Daily Payload

Virgin Atlantic Offer Phone Calls, Text Messaging, and Internet Connections on Their Flights

By: Jenni Conte
May 25, 2012

Richard Branson’s airline Virgin Atlantic is set to be the first airline in the UK to allow its passengers to make in-flight phone calls. The news was announced on May the 14th, and the decision is in response to customer surveys that have indicated staying connected while flying is high on their list of wants. The news has been met with mixed feelings, with some saying allowing phone calls on flights will cause too much noise. On the other hand, business travelers are excited at the prospect of being able to communicate while on long flights.

Virgin Atlantic will initially roll out the service on their London to New York route for which the airline have appointed their new A330 Airbus. The Virgin Atlantic fleet is undergoing a £50 million refurbishment this year, and the airline plans that before the end of 2012 around 20 aircraft from their fleet of Boeing 747’s will be equipped with AeroMobile technology. It is hoped that at least 10 different routes will offer the in-flight phone call service by that time.

Charges and Limitations

The use of mobile devices and internet connections on-board an airplane will no doubt make some passenger’s very happy, but it may not seem quite as good as you think. For starters, the service certainly will not be offered for free, and Virgin Atlantic has already released information on how much they are going to charge for the service.

For people wanting to make calls from their mobile phone while in the air it will cost them a total of £1 a minute, and for sending text messages it will cost 20p per message. This price is by no means extortionate and should be affordable to most passengers, matching most mobile operators roaming charges. In fact, Virgin Atlantic has kept the cost down to further promote the service and get people using it more. European airline Ryanair allowed passengers to make mobile calls back in 2009, but charged a much more expensive £3 a minute for their service.

The limitations of the service is where the main problems lie, and while the technology used can only get better, currently the service is not as powerful as you might think. Currently a maximum of 10 people will be able to use the service at the same time because of the restricted bandwidth available. This is an area of the service that is set to improve, but in a plane of around 300 or more passengers it would seem the queue could get big quickly.

There are also a few more things that hinder the service. No phone calls can be made while the aircraft is taking off or landing, and the service must be turned off 250 miles from Unites States airspace in accordance with American laws.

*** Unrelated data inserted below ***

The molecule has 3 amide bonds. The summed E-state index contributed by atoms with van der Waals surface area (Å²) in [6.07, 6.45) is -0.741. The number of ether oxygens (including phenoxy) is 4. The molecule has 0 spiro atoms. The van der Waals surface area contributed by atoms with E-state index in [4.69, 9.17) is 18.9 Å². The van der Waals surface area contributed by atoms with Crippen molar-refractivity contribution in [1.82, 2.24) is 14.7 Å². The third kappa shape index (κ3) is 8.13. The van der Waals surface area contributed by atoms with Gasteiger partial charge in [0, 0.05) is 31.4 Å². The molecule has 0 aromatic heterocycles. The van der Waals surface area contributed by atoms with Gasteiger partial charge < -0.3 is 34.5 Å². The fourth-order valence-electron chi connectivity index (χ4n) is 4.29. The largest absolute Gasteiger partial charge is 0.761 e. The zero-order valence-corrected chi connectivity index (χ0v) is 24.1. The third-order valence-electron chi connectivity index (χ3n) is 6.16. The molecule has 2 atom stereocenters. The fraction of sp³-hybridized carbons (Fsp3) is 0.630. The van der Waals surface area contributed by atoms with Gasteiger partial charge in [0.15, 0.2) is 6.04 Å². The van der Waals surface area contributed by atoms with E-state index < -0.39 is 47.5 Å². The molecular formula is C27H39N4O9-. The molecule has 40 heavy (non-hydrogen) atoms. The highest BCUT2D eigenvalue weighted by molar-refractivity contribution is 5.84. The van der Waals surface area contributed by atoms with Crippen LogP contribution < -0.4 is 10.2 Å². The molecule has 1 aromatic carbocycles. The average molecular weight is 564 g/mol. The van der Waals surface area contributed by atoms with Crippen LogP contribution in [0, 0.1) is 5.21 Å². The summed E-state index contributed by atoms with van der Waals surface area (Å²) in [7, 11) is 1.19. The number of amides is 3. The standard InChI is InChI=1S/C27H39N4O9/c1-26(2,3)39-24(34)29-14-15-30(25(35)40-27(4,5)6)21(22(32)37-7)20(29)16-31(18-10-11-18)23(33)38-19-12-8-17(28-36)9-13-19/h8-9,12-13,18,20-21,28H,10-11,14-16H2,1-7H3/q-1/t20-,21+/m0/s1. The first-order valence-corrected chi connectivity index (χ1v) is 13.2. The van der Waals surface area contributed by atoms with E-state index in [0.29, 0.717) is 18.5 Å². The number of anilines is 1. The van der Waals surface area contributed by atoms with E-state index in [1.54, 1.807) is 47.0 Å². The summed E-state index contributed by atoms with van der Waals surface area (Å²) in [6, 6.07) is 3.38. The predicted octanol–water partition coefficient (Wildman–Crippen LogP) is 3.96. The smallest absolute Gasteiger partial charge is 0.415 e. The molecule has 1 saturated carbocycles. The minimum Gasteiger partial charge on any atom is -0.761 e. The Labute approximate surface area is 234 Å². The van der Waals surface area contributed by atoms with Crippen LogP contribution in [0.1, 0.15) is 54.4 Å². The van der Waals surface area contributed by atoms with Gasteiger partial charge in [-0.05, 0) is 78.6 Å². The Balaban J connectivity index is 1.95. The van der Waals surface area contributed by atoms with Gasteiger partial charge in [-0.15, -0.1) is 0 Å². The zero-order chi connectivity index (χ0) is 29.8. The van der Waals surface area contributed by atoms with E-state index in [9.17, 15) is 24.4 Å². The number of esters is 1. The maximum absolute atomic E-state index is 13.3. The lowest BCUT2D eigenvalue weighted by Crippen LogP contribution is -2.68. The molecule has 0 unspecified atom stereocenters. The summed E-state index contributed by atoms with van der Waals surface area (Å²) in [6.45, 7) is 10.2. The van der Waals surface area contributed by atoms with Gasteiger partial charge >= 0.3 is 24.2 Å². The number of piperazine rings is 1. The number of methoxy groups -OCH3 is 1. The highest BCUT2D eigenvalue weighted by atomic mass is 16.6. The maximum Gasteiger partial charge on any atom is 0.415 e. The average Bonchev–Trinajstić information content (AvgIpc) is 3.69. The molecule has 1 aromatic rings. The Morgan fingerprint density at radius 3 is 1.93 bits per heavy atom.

The AeroMobile Service

Being able to use mobile phones on planes is not an entirely new thing, with Emirates Airlines and Malaysia Airlines among the airlines that currently offer the AeroMobile service. Qantas trialled the technology in 2007, and Emirates was the first to allow its passengers to make in-flight calls back in 2008, but the technology was still in its infancy and took a while to really catch on. With Virgin Atlantic now taking advantage of the updated and refined service that AeroMobile provides, mobile calls, SMS messages, and basic web access are all available to passengers.

The internet access component of the AeroMobile service currently uses GPRS technology, which provided enough speed to check emails and use social media apps, but struggles to stream videos or keep up with online poker sites effectively. World famous poker player Tom "Durrrr" Dwan famously timed out whilst trying to play a hand in first class. AeroMobile are working hard to improve this part of their service, and their integration with the Panasonic group should give them the resources to make fast internet access available.

Will Using Mobile Phones Become Standard on Airlines?

Whether or not Virgin Atlantic’s announcement of its plans to make allowing phone calls on its flights standard spurs on other airlines to follow suit is unclear, but over the five years that AeroMobile have been operating they are steadily increasing their customer base. This year the 10,000,000 mark was reached for the amount of passengers that have connected to their service. With so many people using mobile devices, smartphones, and tablets it seems that the ability to connect in the sky could become much more in demand than it is now.